In addition, our organizational mission includes a commitment to advocacy on behalf of our members and our profession. Since its inception in 1992, CIPS has worked to represent our component societies and their members to the local, national and international psychoanalytic communities. Over the past twenty-five years, CIPS has also responded to challenges that threaten our profession, from the effort of the National Association for the Advancement of Psychoanalysis (NAAP) to become the sole accrediting body for all psychoanalytic training programs in this country, more than twenty years ago, to the recent crisis in California where state policies jeopardized the ability of our California institutes to confer degrees in psychoanalysis. Throughout our history, we have supported the promotion of high standards for professional practice and responsible licensing legislation for psychoanalysis in accordance with those standards. We have participated in efforts to lobby for confidentiality and patient privacy rights. Toward these ends we are members of the Psychoanalytic Consortium, the Mental Health Liaison Group, and the Coalition for Patient Privacy Rights.
All of these activities reflect the expanding efforts of a growing number of members. We are determined to keep going, to keep growing our community and our activities, thereby strengthening our group from within and ensuring more influence in the psychoanalytic world. Continued growth also offers expanding opportunities for members to participate – and we will need more of our members to join in the work we do. Over the next months, I will be reaching out to you, keeping your informed of opportunities to pitch in and inviting you to work with me to help us keep on making CIPS a community for everyone to enjoy and share in.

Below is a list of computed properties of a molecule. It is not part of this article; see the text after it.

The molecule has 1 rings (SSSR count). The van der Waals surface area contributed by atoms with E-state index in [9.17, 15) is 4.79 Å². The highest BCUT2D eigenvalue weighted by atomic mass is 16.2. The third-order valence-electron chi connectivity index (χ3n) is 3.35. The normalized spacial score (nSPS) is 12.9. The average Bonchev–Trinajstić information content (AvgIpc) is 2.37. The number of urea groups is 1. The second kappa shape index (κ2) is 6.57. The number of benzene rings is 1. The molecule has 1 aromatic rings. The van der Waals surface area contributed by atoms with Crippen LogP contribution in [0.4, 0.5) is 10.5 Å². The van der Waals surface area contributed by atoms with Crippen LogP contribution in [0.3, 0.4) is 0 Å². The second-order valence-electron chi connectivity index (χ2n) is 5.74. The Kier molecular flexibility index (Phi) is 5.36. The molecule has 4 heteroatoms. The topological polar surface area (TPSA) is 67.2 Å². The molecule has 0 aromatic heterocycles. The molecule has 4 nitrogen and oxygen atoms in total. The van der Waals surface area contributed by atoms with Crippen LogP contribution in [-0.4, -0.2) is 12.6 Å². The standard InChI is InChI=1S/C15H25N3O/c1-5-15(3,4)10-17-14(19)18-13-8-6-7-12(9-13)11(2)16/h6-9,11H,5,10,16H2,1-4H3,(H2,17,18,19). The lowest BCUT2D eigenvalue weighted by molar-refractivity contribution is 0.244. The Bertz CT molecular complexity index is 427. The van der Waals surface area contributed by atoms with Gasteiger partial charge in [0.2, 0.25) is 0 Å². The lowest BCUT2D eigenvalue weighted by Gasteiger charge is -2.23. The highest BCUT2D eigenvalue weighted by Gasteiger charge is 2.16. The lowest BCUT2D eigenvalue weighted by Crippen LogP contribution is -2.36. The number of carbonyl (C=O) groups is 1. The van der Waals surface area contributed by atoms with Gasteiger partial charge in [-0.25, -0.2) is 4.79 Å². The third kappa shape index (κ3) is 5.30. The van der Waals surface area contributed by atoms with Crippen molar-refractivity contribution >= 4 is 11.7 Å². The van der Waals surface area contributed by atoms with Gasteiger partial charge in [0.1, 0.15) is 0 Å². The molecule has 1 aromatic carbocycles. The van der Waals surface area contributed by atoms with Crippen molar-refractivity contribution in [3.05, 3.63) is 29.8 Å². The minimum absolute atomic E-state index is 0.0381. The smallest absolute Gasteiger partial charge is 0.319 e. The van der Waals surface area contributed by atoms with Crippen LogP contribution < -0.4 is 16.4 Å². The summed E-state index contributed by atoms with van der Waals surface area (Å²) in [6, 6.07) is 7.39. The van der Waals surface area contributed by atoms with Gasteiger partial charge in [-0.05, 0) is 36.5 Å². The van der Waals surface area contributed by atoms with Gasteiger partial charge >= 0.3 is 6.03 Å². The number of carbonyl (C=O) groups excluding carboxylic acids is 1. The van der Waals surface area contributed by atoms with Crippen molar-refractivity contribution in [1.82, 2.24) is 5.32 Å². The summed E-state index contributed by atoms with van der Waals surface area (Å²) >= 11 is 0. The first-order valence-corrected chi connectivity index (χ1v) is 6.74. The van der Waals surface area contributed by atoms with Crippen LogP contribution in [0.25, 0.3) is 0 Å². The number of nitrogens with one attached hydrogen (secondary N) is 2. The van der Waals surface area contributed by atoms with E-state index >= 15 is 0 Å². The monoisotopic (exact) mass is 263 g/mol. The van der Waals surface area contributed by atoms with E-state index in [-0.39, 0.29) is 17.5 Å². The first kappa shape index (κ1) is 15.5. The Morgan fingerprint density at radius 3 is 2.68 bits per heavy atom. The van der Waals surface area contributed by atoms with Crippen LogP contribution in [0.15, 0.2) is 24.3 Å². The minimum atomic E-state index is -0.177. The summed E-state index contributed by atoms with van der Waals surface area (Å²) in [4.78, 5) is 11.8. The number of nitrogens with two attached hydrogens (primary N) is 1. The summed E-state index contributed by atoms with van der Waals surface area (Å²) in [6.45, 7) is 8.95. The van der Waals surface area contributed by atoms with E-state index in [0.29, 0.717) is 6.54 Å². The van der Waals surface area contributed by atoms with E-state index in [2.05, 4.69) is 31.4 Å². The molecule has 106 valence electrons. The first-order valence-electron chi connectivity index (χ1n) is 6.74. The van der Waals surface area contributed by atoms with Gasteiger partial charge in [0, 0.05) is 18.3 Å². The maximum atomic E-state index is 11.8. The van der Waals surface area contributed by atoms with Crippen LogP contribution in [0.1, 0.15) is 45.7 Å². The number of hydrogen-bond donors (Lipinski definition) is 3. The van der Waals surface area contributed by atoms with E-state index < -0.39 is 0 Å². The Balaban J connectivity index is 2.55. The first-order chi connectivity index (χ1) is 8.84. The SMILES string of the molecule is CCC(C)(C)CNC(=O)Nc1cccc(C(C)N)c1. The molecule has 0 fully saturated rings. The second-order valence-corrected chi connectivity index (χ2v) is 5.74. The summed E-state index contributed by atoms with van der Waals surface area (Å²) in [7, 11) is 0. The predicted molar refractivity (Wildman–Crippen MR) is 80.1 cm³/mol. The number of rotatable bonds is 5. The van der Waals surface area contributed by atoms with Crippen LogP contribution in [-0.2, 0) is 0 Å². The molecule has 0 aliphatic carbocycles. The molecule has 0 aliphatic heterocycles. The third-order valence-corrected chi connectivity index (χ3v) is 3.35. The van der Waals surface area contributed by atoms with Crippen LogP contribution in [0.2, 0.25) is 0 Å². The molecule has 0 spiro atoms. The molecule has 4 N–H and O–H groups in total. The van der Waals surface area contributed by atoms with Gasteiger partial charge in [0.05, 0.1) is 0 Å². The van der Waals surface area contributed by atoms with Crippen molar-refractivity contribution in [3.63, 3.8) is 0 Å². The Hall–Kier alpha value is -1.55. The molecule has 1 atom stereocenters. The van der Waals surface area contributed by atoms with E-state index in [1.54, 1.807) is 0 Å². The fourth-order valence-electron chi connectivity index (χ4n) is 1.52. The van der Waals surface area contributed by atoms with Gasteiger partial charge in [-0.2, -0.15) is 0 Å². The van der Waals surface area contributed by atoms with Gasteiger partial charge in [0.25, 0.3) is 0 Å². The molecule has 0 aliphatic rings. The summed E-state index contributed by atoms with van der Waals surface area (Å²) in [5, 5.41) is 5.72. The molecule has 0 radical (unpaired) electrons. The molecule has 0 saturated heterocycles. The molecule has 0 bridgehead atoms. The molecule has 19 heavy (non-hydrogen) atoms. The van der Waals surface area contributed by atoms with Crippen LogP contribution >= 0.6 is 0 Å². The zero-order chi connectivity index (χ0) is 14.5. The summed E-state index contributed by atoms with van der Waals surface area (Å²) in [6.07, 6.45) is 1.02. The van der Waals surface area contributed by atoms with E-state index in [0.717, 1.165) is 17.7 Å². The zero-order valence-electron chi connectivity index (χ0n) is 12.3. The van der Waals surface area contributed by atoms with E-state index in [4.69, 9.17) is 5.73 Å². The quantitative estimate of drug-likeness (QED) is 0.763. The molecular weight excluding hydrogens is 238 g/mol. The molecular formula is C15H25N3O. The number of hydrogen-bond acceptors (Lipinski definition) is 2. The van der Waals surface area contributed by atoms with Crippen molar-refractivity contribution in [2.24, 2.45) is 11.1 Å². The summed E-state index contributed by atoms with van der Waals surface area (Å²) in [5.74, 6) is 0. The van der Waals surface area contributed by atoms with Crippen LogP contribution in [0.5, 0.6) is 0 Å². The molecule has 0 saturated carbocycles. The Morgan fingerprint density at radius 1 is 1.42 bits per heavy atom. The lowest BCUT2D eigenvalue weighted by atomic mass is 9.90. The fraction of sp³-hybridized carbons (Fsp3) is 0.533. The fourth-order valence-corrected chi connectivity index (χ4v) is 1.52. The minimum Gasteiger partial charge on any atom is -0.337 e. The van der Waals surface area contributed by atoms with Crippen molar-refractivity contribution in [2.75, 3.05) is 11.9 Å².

Finally, I am looking forward to working with the CIPS Executive Committee members, Vice President Andrea Kahn, Past President Phyllis Sloate, and Treasurer Susan Light, and with the Directors from each of the component societies, CFS, IPTAR, LAISPS, NPSI, PCC, and PINC, who will serve on the Board of Directors. I am also especially pleased to have the assistance of Rick Perlman in his role as special counsel to the President. I expect it to be an exciting and rewarding time for all of us.
With warm regards to all,